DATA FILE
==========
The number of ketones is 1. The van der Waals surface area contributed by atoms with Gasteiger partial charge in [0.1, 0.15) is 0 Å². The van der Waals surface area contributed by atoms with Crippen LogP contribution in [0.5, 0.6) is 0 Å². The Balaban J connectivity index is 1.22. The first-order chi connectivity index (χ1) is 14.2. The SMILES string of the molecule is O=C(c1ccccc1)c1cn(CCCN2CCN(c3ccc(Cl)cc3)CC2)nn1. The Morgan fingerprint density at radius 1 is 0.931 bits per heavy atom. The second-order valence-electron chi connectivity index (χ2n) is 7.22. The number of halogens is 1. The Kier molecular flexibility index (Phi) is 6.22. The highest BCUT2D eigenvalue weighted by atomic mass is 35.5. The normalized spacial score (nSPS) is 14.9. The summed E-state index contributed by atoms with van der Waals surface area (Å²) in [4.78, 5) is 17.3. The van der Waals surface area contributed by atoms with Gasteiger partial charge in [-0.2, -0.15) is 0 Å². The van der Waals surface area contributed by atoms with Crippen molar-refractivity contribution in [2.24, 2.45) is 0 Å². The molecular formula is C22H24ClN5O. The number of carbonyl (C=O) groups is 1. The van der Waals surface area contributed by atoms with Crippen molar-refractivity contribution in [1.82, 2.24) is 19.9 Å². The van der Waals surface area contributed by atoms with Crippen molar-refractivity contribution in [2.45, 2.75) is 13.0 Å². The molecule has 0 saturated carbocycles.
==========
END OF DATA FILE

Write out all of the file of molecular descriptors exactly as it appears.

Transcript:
The number of ketones is 1. The van der Waals surface area contributed by atoms with Gasteiger partial charge in [0.1, 0.15) is 0 Å². The van der Waals surface area contributed by atoms with Crippen LogP contribution in [0.5, 0.6) is 0 Å². The Balaban J connectivity index is 1.22. The first-order chi connectivity index (χ1) is 14.2. The SMILES string of the molecule is O=C(c1ccccc1)c1cn(CCCN2CCN(c3ccc(Cl)cc3)CC2)nn1. The Morgan fingerprint density at radius 1 is 0.931 bits per heavy atom. The second-order valence-electron chi connectivity index (χ2n) is 7.22. The number of halogens is 1. The Kier molecular flexibility index (Phi) is 6.22. The highest BCUT2D eigenvalue weighted by atomic mass is 35.5. The normalized spacial score (nSPS) is 14.9. The summed E-state index contributed by atoms with van der Waals surface area (Å²) in [4.78, 5) is 17.3. The van der Waals surface area contributed by atoms with Gasteiger partial charge in [-0.2, -0.15) is 0 Å². The van der Waals surface area contributed by atoms with Crippen molar-refractivity contribution in [2.24, 2.45) is 0 Å². The molecular formula is C22H24ClN5O. The number of carbonyl (C=O) groups is 1. The van der Waals surface area contributed by atoms with Crippen molar-refractivity contribution in [1.82, 2.24) is 19.9 Å². The van der Waals surface area contributed by atoms with Crippen molar-refractivity contribution in [2.45, 2.75) is 13.0 Å². The molecule has 0 saturated carbocycles.